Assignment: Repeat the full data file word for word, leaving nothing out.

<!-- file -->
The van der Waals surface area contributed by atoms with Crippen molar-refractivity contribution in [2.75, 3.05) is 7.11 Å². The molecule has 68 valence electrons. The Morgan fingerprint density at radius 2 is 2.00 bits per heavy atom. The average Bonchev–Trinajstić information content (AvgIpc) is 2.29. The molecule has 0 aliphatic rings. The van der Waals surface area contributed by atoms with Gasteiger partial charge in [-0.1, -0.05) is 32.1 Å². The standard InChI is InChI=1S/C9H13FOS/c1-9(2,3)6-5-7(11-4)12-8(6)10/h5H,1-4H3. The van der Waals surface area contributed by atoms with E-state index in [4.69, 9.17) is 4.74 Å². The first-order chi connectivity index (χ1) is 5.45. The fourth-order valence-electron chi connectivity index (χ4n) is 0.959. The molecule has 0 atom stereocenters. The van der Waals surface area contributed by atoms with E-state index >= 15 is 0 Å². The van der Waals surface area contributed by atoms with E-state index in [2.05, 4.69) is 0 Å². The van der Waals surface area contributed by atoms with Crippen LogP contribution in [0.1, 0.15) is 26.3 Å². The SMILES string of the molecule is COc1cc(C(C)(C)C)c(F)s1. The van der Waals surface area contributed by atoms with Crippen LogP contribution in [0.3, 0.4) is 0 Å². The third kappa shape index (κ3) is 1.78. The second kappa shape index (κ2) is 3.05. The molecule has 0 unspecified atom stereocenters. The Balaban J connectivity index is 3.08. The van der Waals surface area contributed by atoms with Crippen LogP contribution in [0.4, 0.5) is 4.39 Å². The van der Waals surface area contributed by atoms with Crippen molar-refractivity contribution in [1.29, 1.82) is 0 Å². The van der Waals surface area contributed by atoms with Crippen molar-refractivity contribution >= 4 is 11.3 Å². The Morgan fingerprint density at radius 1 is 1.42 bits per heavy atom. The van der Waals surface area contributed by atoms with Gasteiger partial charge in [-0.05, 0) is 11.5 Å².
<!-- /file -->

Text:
The van der Waals surface area contributed by atoms with Crippen molar-refractivity contribution in [2.75, 3.05) is 7.11 Å². The molecule has 68 valence electrons. The Morgan fingerprint density at radius 2 is 2.00 bits per heavy atom. The average Bonchev–Trinajstić information content (AvgIpc) is 2.29. The molecule has 0 aliphatic rings. The van der Waals surface area contributed by atoms with Gasteiger partial charge in [-0.1, -0.05) is 32.1 Å². The standard InChI is InChI=1S/C9H13FOS/c1-9(2,3)6-5-7(11-4)12-8(6)10/h5H,1-4H3. The van der Waals surface area contributed by atoms with E-state index in [4.69, 9.17) is 4.74 Å². The first-order chi connectivity index (χ1) is 5.45. The fourth-order valence-electron chi connectivity index (χ4n) is 0.959. The molecule has 0 atom stereocenters. The van der Waals surface area contributed by atoms with E-state index >= 15 is 0 Å². The van der Waals surface area contributed by atoms with E-state index in [2.05, 4.69) is 0 Å². The van der Waals surface area contributed by atoms with Crippen LogP contribution in [0.1, 0.15) is 26.3 Å². The SMILES string of the molecule is COc1cc(C(C)(C)C)c(F)s1. The van der Waals surface area contributed by atoms with Crippen LogP contribution in [0.3, 0.4) is 0 Å². The third kappa shape index (κ3) is 1.78. The second kappa shape index (κ2) is 3.05. The molecule has 0 unspecified atom stereocenters. The Balaban J connectivity index is 3.08. The van der Waals surface area contributed by atoms with Crippen LogP contribution in [0.4, 0.5) is 4.39 Å². The van der Waals surface area contributed by atoms with Crippen molar-refractivity contribution in [1.29, 1.82) is 0 Å². The van der Waals surface area contributed by atoms with Crippen molar-refractivity contribution >= 4 is 11.3 Å². The Morgan fingerprint density at radius 1 is 1.42 bits per heavy atom. The van der Waals surface area contributed by atoms with Gasteiger partial charge in [-0.05, 0) is 11.5 Å².